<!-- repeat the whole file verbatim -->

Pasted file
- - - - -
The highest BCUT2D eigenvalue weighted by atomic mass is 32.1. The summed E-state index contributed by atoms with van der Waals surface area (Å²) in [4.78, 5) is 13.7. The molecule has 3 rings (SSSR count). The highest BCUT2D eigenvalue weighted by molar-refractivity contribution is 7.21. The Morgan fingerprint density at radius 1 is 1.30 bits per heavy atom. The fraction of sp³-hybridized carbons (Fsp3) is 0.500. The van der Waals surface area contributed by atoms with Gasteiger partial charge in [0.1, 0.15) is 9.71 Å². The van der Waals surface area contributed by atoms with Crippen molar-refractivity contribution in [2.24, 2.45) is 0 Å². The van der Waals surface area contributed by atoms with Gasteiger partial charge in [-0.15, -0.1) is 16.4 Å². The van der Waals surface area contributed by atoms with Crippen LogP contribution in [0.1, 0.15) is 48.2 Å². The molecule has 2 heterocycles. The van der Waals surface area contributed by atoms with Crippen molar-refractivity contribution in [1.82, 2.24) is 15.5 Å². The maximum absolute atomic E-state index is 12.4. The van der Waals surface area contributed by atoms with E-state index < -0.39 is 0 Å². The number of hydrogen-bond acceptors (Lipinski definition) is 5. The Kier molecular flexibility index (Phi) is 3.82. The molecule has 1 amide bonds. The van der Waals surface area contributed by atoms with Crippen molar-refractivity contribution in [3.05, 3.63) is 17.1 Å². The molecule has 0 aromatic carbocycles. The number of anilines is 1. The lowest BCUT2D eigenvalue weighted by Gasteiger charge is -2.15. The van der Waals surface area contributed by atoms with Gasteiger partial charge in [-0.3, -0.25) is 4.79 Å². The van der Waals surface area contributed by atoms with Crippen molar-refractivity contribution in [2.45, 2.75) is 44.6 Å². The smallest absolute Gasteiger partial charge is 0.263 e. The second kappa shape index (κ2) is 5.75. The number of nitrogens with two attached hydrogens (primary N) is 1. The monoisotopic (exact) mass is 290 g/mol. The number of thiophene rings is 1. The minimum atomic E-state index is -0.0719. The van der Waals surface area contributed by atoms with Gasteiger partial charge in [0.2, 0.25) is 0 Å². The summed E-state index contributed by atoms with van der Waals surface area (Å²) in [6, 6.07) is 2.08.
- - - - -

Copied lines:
The highest BCUT2D eigenvalue weighted by atomic mass is 32.1. The summed E-state index contributed by atoms with van der Waals surface area (Å²) in [4.78, 5) is 13.7. The molecule has 3 rings (SSSR count). The highest BCUT2D eigenvalue weighted by molar-refractivity contribution is 7.21. The Morgan fingerprint density at radius 1 is 1.30 bits per heavy atom. The fraction of sp³-hybridized carbons (Fsp3) is 0.500. The van der Waals surface area contributed by atoms with Gasteiger partial charge in [0.1, 0.15) is 9.71 Å². The van der Waals surface area contributed by atoms with Crippen molar-refractivity contribution in [2.24, 2.45) is 0 Å². The van der Waals surface area contributed by atoms with Gasteiger partial charge in [-0.15, -0.1) is 16.4 Å². The van der Waals surface area contributed by atoms with Crippen LogP contribution in [0.1, 0.15) is 48.2 Å². The molecule has 2 heterocycles. The van der Waals surface area contributed by atoms with Crippen molar-refractivity contribution in [1.82, 2.24) is 15.5 Å². The maximum absolute atomic E-state index is 12.4. The van der Waals surface area contributed by atoms with E-state index < -0.39 is 0 Å². The number of hydrogen-bond acceptors (Lipinski definition) is 5. The Kier molecular flexibility index (Phi) is 3.82. The molecule has 1 amide bonds. The van der Waals surface area contributed by atoms with Crippen molar-refractivity contribution in [3.05, 3.63) is 17.1 Å². The molecule has 0 aromatic carbocycles. The number of anilines is 1. The lowest BCUT2D eigenvalue weighted by Gasteiger charge is -2.15. The van der Waals surface area contributed by atoms with Gasteiger partial charge in [-0.3, -0.25) is 4.79 Å². The van der Waals surface area contributed by atoms with Crippen molar-refractivity contribution in [2.45, 2.75) is 44.6 Å². The smallest absolute Gasteiger partial charge is 0.263 e. The second kappa shape index (κ2) is 5.75. The number of nitrogens with two attached hydrogens (primary N) is 1. The monoisotopic (exact) mass is 290 g/mol. The number of thiophene rings is 1. The minimum atomic E-state index is -0.0719. The van der Waals surface area contributed by atoms with Gasteiger partial charge in [0.2, 0.25) is 0 Å². The summed E-state index contributed by atoms with van der Waals surface area (Å²) in [6, 6.07) is 2.08.